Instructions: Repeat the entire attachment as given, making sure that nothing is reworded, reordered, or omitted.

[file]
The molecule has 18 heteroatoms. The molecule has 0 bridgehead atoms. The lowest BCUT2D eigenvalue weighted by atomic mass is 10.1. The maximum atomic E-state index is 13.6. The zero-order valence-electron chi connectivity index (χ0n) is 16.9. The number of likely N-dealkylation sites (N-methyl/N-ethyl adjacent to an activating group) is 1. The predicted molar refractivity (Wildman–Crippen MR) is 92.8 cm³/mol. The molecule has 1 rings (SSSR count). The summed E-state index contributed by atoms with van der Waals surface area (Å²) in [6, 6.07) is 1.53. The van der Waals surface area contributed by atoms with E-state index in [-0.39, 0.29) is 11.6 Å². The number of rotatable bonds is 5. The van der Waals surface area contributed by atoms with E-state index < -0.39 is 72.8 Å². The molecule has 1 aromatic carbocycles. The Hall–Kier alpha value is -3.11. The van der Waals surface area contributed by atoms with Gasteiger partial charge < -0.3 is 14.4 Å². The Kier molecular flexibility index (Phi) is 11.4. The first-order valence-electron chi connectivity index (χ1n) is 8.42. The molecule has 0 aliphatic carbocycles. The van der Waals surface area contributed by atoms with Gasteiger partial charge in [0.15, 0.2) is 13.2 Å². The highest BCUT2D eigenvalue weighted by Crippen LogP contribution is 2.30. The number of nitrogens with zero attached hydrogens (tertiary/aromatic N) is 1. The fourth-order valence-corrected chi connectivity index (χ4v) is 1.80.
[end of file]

The molecule has 18 heteroatoms. The molecule has 0 bridgehead atoms. The lowest BCUT2D eigenvalue weighted by atomic mass is 10.1. The maximum atomic E-state index is 13.6. The zero-order valence-electron chi connectivity index (χ0n) is 16.9. The number of likely N-dealkylation sites (N-methyl/N-ethyl adjacent to an activating group) is 1. The predicted molar refractivity (Wildman–Crippen MR) is 92.8 cm³/mol. The molecule has 1 rings (SSSR count). The summed E-state index contributed by atoms with van der Waals surface area (Å²) in [6, 6.07) is 1.53. The van der Waals surface area contributed by atoms with E-state index in [-0.39, 0.29) is 11.6 Å². The number of rotatable bonds is 5. The van der Waals surface area contributed by atoms with E-state index < -0.39 is 72.8 Å². The molecule has 1 aromatic carbocycles. The Hall–Kier alpha value is -3.11. The van der Waals surface area contributed by atoms with Gasteiger partial charge < -0.3 is 14.4 Å². The Kier molecular flexibility index (Phi) is 11.4. The first-order valence-electron chi connectivity index (χ1n) is 8.42. The molecule has 0 aliphatic carbocycles. The van der Waals surface area contributed by atoms with Gasteiger partial charge in [0.15, 0.2) is 13.2 Å². The highest BCUT2D eigenvalue weighted by Crippen LogP contribution is 2.30. The number of nitrogens with zero attached hydrogens (tertiary/aromatic N) is 1. The fourth-order valence-corrected chi connectivity index (χ4v) is 1.80.